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Pilot enclosed. The pilot is not rigged -it hasn't bones-.
The Nieuport 17 was a French biplane fighter aircraft of World War I, manufactured by the Nieuport company.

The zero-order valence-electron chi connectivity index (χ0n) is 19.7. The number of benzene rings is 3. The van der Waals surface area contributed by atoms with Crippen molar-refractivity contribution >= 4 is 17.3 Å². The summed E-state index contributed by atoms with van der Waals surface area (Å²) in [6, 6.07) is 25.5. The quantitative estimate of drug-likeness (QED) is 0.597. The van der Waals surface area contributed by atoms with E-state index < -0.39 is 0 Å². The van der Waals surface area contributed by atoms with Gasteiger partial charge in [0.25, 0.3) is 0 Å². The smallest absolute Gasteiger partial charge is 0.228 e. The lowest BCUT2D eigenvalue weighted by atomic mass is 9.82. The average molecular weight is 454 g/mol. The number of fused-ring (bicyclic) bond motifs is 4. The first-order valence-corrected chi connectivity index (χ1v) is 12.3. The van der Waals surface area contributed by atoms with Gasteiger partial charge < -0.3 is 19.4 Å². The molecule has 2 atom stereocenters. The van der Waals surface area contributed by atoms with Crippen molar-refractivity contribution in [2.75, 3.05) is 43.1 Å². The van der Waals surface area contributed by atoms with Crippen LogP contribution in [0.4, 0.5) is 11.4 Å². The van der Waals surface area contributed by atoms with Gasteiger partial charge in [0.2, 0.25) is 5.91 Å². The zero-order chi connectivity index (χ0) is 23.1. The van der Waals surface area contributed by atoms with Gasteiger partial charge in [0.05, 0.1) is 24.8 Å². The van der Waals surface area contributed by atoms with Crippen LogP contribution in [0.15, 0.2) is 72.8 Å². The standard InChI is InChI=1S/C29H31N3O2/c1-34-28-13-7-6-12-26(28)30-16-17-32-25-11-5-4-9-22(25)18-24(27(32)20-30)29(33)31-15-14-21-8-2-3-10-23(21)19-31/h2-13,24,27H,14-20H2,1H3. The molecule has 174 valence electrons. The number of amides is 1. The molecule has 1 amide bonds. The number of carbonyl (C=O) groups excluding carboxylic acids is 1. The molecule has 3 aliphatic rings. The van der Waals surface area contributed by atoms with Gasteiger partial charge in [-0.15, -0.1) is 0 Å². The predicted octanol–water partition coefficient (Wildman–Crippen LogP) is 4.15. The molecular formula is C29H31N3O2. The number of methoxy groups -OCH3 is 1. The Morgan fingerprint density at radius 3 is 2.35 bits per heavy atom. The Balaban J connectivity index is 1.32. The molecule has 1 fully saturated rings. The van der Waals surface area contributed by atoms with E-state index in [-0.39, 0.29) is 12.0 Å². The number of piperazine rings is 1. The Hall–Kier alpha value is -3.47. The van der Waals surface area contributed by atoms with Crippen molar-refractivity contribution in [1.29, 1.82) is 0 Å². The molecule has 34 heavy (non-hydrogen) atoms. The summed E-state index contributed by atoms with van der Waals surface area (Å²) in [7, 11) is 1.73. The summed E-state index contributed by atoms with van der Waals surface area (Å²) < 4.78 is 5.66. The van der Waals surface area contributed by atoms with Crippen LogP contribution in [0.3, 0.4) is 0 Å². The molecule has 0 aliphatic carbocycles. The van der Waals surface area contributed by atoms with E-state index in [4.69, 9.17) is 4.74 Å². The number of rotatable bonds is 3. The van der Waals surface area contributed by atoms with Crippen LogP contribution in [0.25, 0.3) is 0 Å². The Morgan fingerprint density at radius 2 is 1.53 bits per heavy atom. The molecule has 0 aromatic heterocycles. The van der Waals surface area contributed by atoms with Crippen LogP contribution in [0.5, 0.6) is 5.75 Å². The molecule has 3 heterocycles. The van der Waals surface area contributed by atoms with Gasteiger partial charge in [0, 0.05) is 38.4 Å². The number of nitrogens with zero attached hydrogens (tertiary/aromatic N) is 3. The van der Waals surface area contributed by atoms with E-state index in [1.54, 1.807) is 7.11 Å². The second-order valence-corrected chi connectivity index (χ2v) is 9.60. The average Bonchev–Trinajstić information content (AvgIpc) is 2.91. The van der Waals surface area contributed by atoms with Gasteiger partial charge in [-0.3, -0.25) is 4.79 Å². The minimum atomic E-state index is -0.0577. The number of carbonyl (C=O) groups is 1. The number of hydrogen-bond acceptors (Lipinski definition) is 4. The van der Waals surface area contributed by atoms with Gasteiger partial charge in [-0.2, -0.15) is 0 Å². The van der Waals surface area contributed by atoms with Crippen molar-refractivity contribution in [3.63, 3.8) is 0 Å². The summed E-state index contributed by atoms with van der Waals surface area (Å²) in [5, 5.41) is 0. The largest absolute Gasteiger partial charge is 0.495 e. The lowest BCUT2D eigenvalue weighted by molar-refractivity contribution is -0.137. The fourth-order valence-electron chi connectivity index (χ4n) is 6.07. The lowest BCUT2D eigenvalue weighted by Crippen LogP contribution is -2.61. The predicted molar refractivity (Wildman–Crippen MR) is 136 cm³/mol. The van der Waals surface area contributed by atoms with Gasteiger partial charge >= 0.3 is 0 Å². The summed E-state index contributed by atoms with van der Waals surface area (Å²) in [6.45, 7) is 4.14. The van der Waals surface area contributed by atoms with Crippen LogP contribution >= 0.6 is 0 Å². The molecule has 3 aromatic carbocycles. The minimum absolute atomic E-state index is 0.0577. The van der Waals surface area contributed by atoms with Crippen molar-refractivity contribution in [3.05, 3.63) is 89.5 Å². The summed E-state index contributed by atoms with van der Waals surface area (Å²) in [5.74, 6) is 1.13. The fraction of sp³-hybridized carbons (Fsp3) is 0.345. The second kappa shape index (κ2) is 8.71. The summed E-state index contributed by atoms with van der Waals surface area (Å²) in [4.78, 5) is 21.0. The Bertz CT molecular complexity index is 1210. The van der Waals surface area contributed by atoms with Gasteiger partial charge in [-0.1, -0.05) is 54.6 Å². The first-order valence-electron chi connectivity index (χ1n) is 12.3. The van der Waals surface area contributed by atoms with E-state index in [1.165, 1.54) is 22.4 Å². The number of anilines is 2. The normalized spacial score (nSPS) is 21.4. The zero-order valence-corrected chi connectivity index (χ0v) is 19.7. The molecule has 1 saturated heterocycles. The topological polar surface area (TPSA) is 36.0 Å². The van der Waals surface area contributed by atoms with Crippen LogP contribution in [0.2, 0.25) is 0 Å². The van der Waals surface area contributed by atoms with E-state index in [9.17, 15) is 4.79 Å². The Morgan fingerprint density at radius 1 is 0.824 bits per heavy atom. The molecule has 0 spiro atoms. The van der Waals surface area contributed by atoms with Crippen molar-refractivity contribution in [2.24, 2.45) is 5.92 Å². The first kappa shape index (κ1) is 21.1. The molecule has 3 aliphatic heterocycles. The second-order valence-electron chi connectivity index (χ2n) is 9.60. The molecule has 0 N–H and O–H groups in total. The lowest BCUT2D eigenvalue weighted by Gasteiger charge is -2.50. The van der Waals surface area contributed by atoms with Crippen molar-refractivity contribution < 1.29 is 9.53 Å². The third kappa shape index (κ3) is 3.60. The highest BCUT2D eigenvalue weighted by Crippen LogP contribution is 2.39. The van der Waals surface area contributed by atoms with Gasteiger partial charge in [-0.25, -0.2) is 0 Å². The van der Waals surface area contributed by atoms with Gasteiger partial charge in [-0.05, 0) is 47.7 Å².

The type was a slightly larger development of the earlier Nieuport 11, and had a more powerful engine, larger wings, and a more refined structure in general. At first, it was equipped with a 110 hp 82 kW Le Rhône 9J engine, though later versions were upgraded to a 130 hp 97 kW engine. It had outstanding maneuverability, and an excellent rate of climb. Unfortunately, the narrow lower wing, marking it as a "sesquiplane" design with literally "one-and-a-half wings", was weak due to its single spar construction, and had a disconcerting tendency to disintegrate in sustained dives at high speed. Initially, the Nieuport 17 retained the above wing mounted Lewis gun of the "11", but in French service this was soon replaced by a synchronised Vickers gun. In the Royal Flying Corps, the wing mounted Lewis was usually retained, by now on the improved Foster mounting, a curved metal rail which allowed the pilot to bring the gun down in order to change drums or clear jams. A few individual aircraft were fitted with both guns - but in practice this reduced performance unacceptably, and a single machine gun remained standard.